We do not believe that Congress intended VA to establish presumptions unique to Gulf War veterans based on the well-known health effects of exposures common to deployments outside the Gulf War theater. As explained above, the language and purpose of Public Law 105-277 and Public Law 105-368 indicate that Congress did not intend such a result, and we believe it is reasonable to presume that Congress did not intend arbitrary or unfair distinctions. We note that statutes generally must be construed to avoid serious constitutional concerns. See Edward J. DeBartolo Corp. v. Florida Gulf Coast Building & Construction Trades Council, 485 U.S. 568, 575 (1988). We cannot say it is beyond Congress' power to establish presumptions exclusively for Gulf War veterans based on exposures not known to differ significantly from service outside the Gulf War. However, the apparent unfairness, in our view, of that result supports the conclusion that Congress did not intend such a result.

We recognize that some diseases and illnesses may be unique to the Gulf War theater. For example, nine diseases are currently entitled to a presumption of service connection based upon service in the Gulf War. 75 FR 59968 (September 29, 2010). As explained above, however, there is presently insufficient evidence to indicate that the stressors and health effects considered by NAS related to the Gulf War differed significantly from stressors present in other war zones and their attendant health effects.

Although the Secretary has determined that presumptions of service connection are not warranted for the health effects of deployment stressors as discussed in the NAS report, we want to make clear that this determination will not preclude the granting of service connection for those health effects that are diseases, injuries, or illnesses (as discussed in greater detail below, some of the health effects (e.g. suicide and marital conflict) are not themselves diseases, injuries, or illnesses and therefore VA has no authority to grant service connection on the basis of those health effects alone). The health effects that NAS found to be supported by limited/suggestive evidence are generally well-known health effects of exposure to war zone-related stressors. The established associations between war zone stressors and certain health effects like PTSD provide a sufficient basis for examining physicians and VA adjudicators to determine whether a veteran's disease is associated with exposure to stressors experienced in Start Printed Page 2450service. We note further that our conclusion that the war zone-related stressors cannot be determined to be “associated with” Gulf War service is not intended to suggest that they are irrelevant to further investigations of Gulf War veterans' health.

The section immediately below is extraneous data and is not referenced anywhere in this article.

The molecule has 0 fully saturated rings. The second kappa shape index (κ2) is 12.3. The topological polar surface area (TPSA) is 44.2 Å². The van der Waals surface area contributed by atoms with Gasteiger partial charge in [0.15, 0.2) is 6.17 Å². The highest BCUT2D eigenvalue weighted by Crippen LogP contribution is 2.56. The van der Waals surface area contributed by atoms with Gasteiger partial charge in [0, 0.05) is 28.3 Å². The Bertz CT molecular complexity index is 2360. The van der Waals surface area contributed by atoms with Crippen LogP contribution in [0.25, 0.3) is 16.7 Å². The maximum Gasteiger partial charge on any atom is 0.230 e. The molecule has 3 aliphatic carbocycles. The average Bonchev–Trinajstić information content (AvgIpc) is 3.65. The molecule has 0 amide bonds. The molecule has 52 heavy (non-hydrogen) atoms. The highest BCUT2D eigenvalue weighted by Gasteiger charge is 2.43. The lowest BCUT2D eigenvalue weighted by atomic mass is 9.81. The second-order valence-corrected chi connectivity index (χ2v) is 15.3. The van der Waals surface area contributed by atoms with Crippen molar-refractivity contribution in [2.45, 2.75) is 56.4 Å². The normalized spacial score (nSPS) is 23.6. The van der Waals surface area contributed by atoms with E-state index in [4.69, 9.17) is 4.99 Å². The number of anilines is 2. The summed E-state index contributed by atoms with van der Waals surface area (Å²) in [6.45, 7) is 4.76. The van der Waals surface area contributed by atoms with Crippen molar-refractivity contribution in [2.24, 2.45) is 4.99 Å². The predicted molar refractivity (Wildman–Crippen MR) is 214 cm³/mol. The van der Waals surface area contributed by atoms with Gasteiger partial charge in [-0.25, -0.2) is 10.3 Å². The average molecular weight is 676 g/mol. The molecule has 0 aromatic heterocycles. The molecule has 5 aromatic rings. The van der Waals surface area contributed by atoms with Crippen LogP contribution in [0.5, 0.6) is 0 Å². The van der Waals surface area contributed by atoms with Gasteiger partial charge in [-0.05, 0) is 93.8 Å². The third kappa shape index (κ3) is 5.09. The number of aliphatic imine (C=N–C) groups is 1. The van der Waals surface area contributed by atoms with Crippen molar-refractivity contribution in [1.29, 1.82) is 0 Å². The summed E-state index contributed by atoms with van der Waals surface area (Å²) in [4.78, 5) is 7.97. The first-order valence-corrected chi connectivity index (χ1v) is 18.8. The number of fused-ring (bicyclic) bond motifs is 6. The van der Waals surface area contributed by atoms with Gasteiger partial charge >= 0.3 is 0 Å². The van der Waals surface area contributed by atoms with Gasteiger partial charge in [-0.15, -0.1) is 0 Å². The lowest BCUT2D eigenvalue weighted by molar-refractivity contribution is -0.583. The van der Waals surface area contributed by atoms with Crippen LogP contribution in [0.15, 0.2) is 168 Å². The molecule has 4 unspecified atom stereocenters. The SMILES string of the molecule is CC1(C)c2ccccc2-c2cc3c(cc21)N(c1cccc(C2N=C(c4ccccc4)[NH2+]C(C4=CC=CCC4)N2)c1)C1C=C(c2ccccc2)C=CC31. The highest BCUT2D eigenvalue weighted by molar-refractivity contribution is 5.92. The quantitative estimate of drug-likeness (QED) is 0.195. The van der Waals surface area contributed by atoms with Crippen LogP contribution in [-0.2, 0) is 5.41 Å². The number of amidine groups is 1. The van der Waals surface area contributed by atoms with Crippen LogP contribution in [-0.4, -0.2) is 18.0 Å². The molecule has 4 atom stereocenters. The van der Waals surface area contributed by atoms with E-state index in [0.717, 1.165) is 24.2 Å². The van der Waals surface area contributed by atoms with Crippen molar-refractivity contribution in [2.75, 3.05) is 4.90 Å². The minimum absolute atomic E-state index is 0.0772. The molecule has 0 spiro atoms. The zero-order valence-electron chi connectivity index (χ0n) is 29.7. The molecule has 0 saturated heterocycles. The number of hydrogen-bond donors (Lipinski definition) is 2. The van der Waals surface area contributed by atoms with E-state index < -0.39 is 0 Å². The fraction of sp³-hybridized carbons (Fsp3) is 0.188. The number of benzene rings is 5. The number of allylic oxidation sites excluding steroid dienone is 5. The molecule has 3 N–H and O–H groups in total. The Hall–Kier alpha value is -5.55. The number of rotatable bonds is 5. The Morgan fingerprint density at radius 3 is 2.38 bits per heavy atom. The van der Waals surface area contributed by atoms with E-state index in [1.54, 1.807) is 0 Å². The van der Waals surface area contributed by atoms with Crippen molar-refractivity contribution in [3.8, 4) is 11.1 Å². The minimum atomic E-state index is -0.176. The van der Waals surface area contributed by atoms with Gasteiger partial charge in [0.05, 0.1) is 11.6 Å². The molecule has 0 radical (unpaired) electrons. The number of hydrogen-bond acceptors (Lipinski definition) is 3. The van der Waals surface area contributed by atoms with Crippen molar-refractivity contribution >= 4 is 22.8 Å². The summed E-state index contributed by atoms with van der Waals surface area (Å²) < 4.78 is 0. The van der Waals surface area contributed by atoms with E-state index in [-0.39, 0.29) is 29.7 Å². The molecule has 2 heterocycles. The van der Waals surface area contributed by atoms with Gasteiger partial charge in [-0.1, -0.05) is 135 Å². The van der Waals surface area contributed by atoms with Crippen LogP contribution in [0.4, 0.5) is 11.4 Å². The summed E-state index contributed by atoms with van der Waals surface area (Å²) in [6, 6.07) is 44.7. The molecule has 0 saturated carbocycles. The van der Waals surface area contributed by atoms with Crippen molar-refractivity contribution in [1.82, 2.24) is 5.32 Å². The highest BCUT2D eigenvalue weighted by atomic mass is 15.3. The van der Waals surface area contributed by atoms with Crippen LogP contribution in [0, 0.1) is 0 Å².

Finally, establishment of any new presumptions based on the report is also unwarranted because the report does not identify health effects associated with a “biological, chemical, or other toxic agent, environmental or wartime hazard, or preventive medicine or vaccine.” Rather, the report examined health effects associated with deployment-related “stressors.” The statutory reference to agents, hazards, medicines, or vaccines is most reasonably construed to refer to exposure to specific substances capable of causing illness and not to the general effects of service in a war zone as an “exposure” in itself. This interpretation is consistent with the list of agents, hazards, medicines, and vaccines Congress provided in § 1603(d) of Public Law 105-277.